“My phrase is, ‘Down time is the devil’s time,’” Nicolari said. “So, the more we keep kids actively involved in meaningful activities, the less room there is for bad things to come out of it.”
Among those honored Monday were New Haven police school resource officer James Baker, who works at James Hillhouse High School. Baker is a rookie in the program, having started volunteering last September. He primarily volunteers helping kids ages 5 to 12 involved in basketball and football.
Baker is one of at least five New Haven police officers who volunteer with Children’s Community. Baker also helps with the department’s PAL program, including giving local kids rides to and from practice.
“I look at it as we do these things and give them the time … (so) we’re keeping them out of trouble,” Baker said.
By contrast, Lindsey Pina is a seasoned veteran at Children’s Community. A behavioral health specialist at Integrated Wellness Group, she’s been volunteering since 2012. She has volunteered mentoring two girls, including one who recently graduated from a local high school.
Pina said her upbringing motivated her to volunteer at programs like Children’s Community. Her parents weren’t always around, but she received motivation from a personal mentor that led to her attending college.
“I wanted to be a mentor, especially for females,” Pino said. “It’s a good thing. They need it, especially in New Haven.”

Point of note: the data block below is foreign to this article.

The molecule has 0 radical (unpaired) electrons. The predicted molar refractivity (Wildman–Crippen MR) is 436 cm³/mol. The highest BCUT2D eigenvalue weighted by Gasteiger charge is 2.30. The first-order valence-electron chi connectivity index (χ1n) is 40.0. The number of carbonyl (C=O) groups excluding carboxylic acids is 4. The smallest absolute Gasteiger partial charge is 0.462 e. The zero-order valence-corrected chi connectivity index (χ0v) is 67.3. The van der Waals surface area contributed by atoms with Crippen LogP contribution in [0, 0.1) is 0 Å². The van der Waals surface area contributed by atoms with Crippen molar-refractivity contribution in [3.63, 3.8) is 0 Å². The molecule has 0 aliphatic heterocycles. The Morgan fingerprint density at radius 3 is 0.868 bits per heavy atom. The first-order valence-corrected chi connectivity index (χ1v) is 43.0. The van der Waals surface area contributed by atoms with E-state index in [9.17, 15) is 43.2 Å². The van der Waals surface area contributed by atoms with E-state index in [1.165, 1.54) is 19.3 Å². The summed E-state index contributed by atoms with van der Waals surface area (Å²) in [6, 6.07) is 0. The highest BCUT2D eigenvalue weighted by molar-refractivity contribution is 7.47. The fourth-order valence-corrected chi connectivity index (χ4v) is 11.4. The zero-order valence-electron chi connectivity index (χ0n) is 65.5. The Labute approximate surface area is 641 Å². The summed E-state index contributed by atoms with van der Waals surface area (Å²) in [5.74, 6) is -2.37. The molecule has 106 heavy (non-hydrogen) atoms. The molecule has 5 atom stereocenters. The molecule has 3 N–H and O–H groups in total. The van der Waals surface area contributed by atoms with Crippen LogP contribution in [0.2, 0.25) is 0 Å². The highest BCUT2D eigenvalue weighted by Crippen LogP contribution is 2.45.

Whether in a large department or a small, we all experience the same issues around officer development. This workshop draws on several disciplines to aid participants in identifying the key characteristics of successful officers and managers. Through discussion and activities, the participants will be introduced to seven traits critical to professional growth. Among the issues covered will be barriers that hinder cultural change, transforming from firefighter to fire officer and shaping the future.
(Pictured below is the first crew under my command as an assigned officer. They taught me more than I could ever learn from a book – Thanx Terence , Al, Flo and Mike)
Through the use of dialogue we will share the traits that are commonly associated with good officers and successful leaders. Drawing on elements of the National Fire Academy course, ” Shaping the Future”, participants will exchange ideas and insight for the past, current and future Fire and Emergency Services Culture. We will identify the elements of change in a non-judgmental way.
Define the seven areas for exploration and discussion.
Utilize dialogue and written exercises to identify key terms.
Discover your “Command Presence”
Discuss barriers that hinder cultural change.
Identify resources to aid in transformation from Fire Fighter to Fire Officer.
Identify unique issues and operations in the Fire Service Culture.
Discuss common business and management cultural principles.
Hope you can make it out and join me. The best lessons are always shared. Stay safe!